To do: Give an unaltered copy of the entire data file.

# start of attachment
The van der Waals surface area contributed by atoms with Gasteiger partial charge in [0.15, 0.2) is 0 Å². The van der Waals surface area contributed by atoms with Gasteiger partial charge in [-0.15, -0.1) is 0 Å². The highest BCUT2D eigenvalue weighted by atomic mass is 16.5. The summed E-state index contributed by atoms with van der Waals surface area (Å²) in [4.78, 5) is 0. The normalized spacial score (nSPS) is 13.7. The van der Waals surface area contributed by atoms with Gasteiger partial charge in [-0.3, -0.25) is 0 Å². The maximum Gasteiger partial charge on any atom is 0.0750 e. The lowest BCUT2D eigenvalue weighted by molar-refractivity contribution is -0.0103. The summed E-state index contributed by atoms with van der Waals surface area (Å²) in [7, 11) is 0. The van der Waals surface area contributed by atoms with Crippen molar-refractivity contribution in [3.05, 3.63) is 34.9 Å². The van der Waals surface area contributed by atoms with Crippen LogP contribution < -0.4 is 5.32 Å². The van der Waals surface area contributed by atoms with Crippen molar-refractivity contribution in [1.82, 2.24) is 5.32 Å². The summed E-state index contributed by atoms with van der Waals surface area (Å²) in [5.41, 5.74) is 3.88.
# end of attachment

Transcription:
The van der Waals surface area contributed by atoms with Gasteiger partial charge in [0.15, 0.2) is 0 Å². The van der Waals surface area contributed by atoms with Gasteiger partial charge in [-0.15, -0.1) is 0 Å². The highest BCUT2D eigenvalue weighted by atomic mass is 16.5. The summed E-state index contributed by atoms with van der Waals surface area (Å²) in [4.78, 5) is 0. The normalized spacial score (nSPS) is 13.7. The van der Waals surface area contributed by atoms with Gasteiger partial charge in [-0.3, -0.25) is 0 Å². The maximum Gasteiger partial charge on any atom is 0.0750 e. The lowest BCUT2D eigenvalue weighted by molar-refractivity contribution is -0.0103. The summed E-state index contributed by atoms with van der Waals surface area (Å²) in [7, 11) is 0. The van der Waals surface area contributed by atoms with Crippen molar-refractivity contribution in [3.05, 3.63) is 34.9 Å². The van der Waals surface area contributed by atoms with Crippen LogP contribution < -0.4 is 5.32 Å². The van der Waals surface area contributed by atoms with Crippen molar-refractivity contribution in [1.82, 2.24) is 5.32 Å². The summed E-state index contributed by atoms with van der Waals surface area (Å²) in [5.41, 5.74) is 3.88.